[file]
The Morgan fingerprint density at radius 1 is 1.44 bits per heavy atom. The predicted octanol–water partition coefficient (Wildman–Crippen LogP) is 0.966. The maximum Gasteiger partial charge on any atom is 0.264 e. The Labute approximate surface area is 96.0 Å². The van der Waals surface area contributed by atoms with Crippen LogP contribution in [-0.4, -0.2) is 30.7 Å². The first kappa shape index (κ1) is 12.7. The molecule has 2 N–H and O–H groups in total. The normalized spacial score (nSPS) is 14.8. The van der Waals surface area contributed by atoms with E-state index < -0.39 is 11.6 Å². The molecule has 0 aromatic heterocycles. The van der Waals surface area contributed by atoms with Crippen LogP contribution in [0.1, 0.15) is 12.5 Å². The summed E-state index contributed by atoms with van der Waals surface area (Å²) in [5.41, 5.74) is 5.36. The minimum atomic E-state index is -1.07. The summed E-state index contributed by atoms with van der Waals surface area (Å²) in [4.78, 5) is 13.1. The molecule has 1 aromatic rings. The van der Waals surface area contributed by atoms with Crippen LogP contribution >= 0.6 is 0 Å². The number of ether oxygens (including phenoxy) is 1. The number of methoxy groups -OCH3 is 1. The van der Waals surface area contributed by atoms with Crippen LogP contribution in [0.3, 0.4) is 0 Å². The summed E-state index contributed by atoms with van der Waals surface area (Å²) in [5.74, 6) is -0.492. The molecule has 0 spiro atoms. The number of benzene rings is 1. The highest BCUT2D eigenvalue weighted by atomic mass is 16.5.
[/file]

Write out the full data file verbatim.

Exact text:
The Morgan fingerprint density at radius 1 is 1.44 bits per heavy atom. The predicted octanol–water partition coefficient (Wildman–Crippen LogP) is 0.966. The maximum Gasteiger partial charge on any atom is 0.264 e. The Labute approximate surface area is 96.0 Å². The van der Waals surface area contributed by atoms with Crippen LogP contribution in [-0.4, -0.2) is 30.7 Å². The first kappa shape index (κ1) is 12.7. The molecule has 2 N–H and O–H groups in total. The normalized spacial score (nSPS) is 14.8. The van der Waals surface area contributed by atoms with E-state index < -0.39 is 11.6 Å². The molecule has 0 aromatic heterocycles. The van der Waals surface area contributed by atoms with Crippen LogP contribution in [0.1, 0.15) is 12.5 Å². The summed E-state index contributed by atoms with van der Waals surface area (Å²) in [5.41, 5.74) is 5.36. The minimum atomic E-state index is -1.07. The summed E-state index contributed by atoms with van der Waals surface area (Å²) in [4.78, 5) is 13.1. The molecule has 1 aromatic rings. The van der Waals surface area contributed by atoms with Crippen LogP contribution >= 0.6 is 0 Å². The number of ether oxygens (including phenoxy) is 1. The number of methoxy groups -OCH3 is 1. The van der Waals surface area contributed by atoms with Crippen LogP contribution in [0.3, 0.4) is 0 Å². The summed E-state index contributed by atoms with van der Waals surface area (Å²) in [5.74, 6) is -0.492. The molecule has 0 spiro atoms. The number of benzene rings is 1. The highest BCUT2D eigenvalue weighted by atomic mass is 16.5.